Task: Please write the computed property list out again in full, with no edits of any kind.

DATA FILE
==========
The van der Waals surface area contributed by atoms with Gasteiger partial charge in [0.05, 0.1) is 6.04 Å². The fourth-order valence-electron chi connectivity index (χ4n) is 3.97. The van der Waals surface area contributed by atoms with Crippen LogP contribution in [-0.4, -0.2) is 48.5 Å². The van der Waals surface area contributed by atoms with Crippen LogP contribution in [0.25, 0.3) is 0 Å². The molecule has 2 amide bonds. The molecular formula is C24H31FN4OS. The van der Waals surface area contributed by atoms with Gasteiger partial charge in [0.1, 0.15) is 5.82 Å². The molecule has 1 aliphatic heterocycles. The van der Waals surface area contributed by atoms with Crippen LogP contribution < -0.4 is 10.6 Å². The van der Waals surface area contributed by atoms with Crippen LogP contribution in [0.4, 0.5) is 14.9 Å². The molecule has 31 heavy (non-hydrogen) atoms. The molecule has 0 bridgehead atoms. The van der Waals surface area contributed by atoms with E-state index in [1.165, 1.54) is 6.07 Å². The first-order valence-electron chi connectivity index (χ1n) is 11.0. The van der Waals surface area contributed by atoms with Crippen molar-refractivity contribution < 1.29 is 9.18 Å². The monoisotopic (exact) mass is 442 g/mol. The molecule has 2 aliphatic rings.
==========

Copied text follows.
The van der Waals surface area contributed by atoms with Gasteiger partial charge in [0.05, 0.1) is 6.04 Å². The fourth-order valence-electron chi connectivity index (χ4n) is 3.97. The van der Waals surface area contributed by atoms with Crippen LogP contribution in [-0.4, -0.2) is 48.5 Å². The van der Waals surface area contributed by atoms with Crippen LogP contribution in [0.25, 0.3) is 0 Å². The molecule has 2 amide bonds. The molecular formula is C24H31FN4OS. The van der Waals surface area contributed by atoms with Gasteiger partial charge in [0.1, 0.15) is 5.82 Å². The molecule has 1 aliphatic heterocycles. The van der Waals surface area contributed by atoms with Crippen LogP contribution < -0.4 is 10.6 Å². The van der Waals surface area contributed by atoms with Crippen LogP contribution in [0.4, 0.5) is 14.9 Å². The molecule has 31 heavy (non-hydrogen) atoms. The molecule has 0 bridgehead atoms. The van der Waals surface area contributed by atoms with E-state index in [1.165, 1.54) is 6.07 Å². The first-order valence-electron chi connectivity index (χ1n) is 11.0. The van der Waals surface area contributed by atoms with Crippen molar-refractivity contribution < 1.29 is 9.18 Å². The monoisotopic (exact) mass is 442 g/mol. The molecule has 2 aliphatic rings.